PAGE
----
Amphibians have few options to avoid the under appreciated one-two punch of climate change, according to a new study from Simon Fraser University researchers and others.
Rising summer temperatures are also resulting in higher rates of dehydration among wet-skinned amphibians as they attempt to keep themselves cool.
Researchers from SFU and the University of California-Santa Cruz predict that by the 2080s, habitats previously thought to be safe for amphibians will either be too hot or too dehydrating for them to inhabit. Even the edges of wetlands may be too hot for up to 74 percent of the summer and that sunny, dry spots will be too dehydrating for up to 95 percent of the summer.
The study was published yesterday in the journal Global Change Biology.
Researchers studied the environmental conditions in shaded and damp nooks and crannies at the edges of wetlands in the mountains of the Pacific Northwest. They sought to predict how suitable those environments will be for amphibians in the future.
These findings are significant because most previous research on the effects of climate change on amphibians has focused solely on temperature, ignoring an equally important physiological process for amphibians--evaporative water loss.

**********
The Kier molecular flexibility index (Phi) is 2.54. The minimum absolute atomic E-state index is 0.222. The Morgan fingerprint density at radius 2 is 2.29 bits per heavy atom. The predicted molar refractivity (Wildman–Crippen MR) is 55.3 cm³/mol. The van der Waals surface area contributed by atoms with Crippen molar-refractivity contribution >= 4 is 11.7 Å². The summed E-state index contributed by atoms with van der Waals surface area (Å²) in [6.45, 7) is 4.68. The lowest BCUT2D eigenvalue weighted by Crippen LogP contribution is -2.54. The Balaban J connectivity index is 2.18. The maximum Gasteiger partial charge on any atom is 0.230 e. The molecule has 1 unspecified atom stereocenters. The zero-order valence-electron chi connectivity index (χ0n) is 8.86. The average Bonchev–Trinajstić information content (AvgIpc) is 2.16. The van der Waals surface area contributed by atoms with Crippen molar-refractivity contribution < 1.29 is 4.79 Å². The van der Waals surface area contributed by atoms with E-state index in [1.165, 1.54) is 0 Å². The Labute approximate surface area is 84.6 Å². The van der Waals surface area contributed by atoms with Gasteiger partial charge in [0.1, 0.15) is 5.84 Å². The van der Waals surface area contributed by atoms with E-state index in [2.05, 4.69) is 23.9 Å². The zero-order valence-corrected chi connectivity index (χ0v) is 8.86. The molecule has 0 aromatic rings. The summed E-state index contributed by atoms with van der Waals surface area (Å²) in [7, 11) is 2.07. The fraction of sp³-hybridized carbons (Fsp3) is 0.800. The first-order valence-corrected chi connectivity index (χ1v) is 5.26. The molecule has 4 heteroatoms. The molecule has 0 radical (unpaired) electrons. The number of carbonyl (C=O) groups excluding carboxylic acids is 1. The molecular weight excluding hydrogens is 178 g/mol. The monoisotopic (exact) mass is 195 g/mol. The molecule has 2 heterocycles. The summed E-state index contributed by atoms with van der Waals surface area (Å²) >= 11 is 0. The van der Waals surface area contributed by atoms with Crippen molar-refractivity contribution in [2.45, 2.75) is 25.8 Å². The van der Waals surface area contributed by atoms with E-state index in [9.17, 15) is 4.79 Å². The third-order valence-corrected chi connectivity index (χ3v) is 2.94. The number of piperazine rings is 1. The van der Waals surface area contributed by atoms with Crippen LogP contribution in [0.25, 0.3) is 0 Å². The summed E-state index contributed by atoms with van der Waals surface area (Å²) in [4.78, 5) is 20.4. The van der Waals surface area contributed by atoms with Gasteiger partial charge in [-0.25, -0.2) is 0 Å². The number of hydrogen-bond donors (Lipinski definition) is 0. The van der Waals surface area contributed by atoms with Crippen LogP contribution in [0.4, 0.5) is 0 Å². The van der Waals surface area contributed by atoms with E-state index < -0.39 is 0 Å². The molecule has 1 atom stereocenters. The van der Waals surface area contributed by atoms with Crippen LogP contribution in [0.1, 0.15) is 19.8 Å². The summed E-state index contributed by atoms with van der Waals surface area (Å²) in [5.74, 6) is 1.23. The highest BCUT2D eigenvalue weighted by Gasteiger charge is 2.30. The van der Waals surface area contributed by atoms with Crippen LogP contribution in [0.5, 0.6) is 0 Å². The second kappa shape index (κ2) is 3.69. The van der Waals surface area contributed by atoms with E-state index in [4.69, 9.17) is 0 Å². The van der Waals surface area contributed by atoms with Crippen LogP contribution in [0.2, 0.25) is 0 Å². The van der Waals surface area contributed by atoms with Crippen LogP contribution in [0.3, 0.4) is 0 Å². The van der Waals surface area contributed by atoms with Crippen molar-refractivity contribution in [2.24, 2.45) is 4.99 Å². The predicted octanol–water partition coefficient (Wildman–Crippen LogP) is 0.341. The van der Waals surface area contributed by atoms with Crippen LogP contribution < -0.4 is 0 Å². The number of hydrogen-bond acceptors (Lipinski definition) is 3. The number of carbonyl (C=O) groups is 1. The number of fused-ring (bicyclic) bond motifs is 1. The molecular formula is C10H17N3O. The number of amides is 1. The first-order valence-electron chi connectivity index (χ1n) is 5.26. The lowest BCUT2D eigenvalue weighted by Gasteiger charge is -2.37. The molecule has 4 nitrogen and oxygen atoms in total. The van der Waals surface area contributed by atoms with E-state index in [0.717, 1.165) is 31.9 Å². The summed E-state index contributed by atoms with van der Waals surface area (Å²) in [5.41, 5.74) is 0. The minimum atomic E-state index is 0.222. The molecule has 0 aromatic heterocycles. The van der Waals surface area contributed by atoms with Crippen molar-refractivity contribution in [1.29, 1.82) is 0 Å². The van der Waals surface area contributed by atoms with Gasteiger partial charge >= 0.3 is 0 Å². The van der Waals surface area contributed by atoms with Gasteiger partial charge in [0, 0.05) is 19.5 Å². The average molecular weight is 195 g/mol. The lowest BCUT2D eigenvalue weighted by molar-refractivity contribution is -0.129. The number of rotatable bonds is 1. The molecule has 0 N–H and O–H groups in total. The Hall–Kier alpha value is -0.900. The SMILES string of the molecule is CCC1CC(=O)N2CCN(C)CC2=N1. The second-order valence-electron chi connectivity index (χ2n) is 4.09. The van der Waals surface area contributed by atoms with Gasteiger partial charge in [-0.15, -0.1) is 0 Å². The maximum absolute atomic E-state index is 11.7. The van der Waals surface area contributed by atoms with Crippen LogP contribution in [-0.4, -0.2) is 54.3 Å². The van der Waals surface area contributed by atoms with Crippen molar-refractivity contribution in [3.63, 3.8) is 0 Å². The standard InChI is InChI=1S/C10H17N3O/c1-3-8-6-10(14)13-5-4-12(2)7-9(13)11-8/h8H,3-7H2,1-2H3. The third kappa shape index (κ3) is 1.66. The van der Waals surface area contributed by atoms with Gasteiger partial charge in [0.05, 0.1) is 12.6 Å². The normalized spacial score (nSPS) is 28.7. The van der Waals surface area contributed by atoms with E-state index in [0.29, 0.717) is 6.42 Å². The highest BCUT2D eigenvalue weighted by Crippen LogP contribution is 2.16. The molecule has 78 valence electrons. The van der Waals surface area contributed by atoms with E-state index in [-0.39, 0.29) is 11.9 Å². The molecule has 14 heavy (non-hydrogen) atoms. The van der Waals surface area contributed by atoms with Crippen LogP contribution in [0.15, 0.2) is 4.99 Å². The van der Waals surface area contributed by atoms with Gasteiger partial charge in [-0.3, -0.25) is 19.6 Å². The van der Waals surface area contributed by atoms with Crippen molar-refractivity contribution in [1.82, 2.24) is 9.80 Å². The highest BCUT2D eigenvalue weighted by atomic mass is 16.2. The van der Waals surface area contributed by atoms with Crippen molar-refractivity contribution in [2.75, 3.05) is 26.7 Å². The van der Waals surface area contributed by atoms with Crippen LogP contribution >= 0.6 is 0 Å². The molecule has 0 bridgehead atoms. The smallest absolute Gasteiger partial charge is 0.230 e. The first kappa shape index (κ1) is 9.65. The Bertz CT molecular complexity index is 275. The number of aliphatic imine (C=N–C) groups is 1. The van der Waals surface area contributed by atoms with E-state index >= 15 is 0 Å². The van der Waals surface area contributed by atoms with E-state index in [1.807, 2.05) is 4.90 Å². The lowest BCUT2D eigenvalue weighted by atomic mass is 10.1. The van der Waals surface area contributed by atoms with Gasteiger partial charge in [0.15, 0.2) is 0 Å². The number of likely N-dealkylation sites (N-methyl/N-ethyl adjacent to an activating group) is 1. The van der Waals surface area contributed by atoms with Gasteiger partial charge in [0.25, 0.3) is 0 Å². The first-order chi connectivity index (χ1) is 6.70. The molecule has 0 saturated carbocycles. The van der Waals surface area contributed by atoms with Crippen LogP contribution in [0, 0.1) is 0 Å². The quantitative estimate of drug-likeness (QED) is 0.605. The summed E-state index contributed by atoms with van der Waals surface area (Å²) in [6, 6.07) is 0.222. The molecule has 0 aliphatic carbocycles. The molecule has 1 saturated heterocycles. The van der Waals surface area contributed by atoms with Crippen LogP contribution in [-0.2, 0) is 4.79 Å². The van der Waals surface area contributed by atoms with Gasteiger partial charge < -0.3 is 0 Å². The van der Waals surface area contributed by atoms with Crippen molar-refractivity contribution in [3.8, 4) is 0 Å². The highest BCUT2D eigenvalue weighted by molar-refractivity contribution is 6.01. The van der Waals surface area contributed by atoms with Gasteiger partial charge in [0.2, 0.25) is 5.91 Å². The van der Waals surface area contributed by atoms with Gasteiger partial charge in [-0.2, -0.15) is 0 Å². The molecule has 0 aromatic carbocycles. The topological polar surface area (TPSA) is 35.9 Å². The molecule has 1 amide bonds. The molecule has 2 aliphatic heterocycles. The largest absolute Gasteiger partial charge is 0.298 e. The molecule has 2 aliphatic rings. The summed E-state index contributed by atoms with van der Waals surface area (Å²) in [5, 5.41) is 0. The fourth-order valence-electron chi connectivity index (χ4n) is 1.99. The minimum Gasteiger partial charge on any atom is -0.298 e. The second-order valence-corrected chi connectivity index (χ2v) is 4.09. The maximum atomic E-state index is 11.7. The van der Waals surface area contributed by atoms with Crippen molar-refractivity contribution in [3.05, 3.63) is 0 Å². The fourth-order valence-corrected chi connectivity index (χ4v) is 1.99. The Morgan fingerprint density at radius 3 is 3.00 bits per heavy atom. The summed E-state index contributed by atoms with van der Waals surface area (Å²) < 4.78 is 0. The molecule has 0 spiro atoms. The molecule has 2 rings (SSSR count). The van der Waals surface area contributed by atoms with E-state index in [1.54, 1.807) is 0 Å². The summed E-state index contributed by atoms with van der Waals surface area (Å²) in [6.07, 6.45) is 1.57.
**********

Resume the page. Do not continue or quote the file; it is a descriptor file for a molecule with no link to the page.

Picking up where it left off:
By incorporating rates of water loss, the researchers found that previous studies may have dramatically underestimated the already dire predictions of climate change impacts on amphibians.
Instead of subjecting live amphibians to invasive measurements, the researchers estimated water loss rates and internal body temperatures using model frogs made of agar (seaweed extract) that closely mimic the water loss and temperatures of live amphibians.
These model frogs were placed in four habitats that encompass the behavior of many different amphibian species--shaded locations on land and in shallow wetlands, and sun exposed locations on land and in shallow wetlands.
The data was related to key environmental conditions, including air temperature, precipitation, and relative humidity, and then linked to forecasts of future climate change.
The study also found that amphibians face a difficult trade-off: animals in cool shaded places on dry land face harmful rates of dehydration, and those in shallow water face harmful high temperatures.
"Such trade-offs will only get more challenging with future climate change, with no single habitat being safe at all times," says Gavia Lertzman-Lepofsky, the study's lead author.
This also means that to remain within their environmental limits, frogs and salamanders will have to move between habitats much more often, using up energy for movement rather than for finding food.
Unfortunately, the larger landscape surrounding amphibians is also changing. As individuals become more dependent on finding damp and shaded spots to escape the heat, there will also be less water available in the landscape as small ponds and wetlands dry up over the long, dry summers.
This puts increasing pressure on populations and provides a sobering view of how amphibians will survive in a hotter, drier world.